It’s appropriate, perhaps, that this is a story that broke through  the usual newspaper binary of crime as topical and art as a Sunday  segment. History and politics have layered meaning on the artworks that  emerged and submerged across twentieth-century Germany, and so it’s  almost fitting that we hear more about personalities than paintings from  this collection. For the latter half of the twentieth-century, works  such as these have been written about as ghosts.

It’s not possible to say exactly what works are in the Gurlitt  collection. Ownership claims make any discovery of this scale sites for  protracted legal battle, and it’s uncertain how transparent this process  will be. At a press conference held the day after Focus, a German news  magazine, broke the story, it was announced that the inventory would  remain confidential. Those investigating the case have thus far done so  with secrecy, and have faced heavy criticism for the extended period  between the discovery and public notification; Gurlitt’s flat was first  searched in February of 2012.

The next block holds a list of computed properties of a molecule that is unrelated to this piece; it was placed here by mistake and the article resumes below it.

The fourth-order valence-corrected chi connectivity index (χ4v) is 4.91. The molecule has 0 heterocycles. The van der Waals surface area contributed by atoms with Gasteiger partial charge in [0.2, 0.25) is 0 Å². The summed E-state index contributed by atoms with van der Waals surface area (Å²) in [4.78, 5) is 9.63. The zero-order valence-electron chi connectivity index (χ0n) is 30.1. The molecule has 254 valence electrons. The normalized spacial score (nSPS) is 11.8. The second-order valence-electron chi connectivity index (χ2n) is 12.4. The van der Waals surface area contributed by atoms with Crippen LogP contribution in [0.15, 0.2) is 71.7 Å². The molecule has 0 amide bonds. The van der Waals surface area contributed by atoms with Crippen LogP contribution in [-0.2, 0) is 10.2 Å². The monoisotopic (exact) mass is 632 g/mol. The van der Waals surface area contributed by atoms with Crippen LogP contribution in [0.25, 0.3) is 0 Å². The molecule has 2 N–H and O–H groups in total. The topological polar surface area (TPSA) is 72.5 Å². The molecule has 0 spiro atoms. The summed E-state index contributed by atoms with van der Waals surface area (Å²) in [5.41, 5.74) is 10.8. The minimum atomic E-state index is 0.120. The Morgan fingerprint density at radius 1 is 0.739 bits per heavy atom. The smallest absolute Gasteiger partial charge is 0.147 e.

Nonetheless, some details of the collection have been announced. The  periods and styles are wide-ranging, including a sixteenth century print  by Albrecht Durer, a Canaletto sketch from the eighteenth century,  French post-impressionist work by Henri Matisse and, famously, the sort  of German expressionist masterpieces that Adolf Hitler condemned  particularly. The artists represented in the collection include also  Paul Klee, Emil Nolde, Oskar Kokoschka, Pablo Picasso, Ernst Ludwig  Kirchner and Max Beckmann. Between two hundred to three hundred of the  works in the Gurlitt collection – including those by some of the  aforementioned artists – would have been classified by the Nazi party as  ‘degenerate’ and therefore eligible for seizure by the state.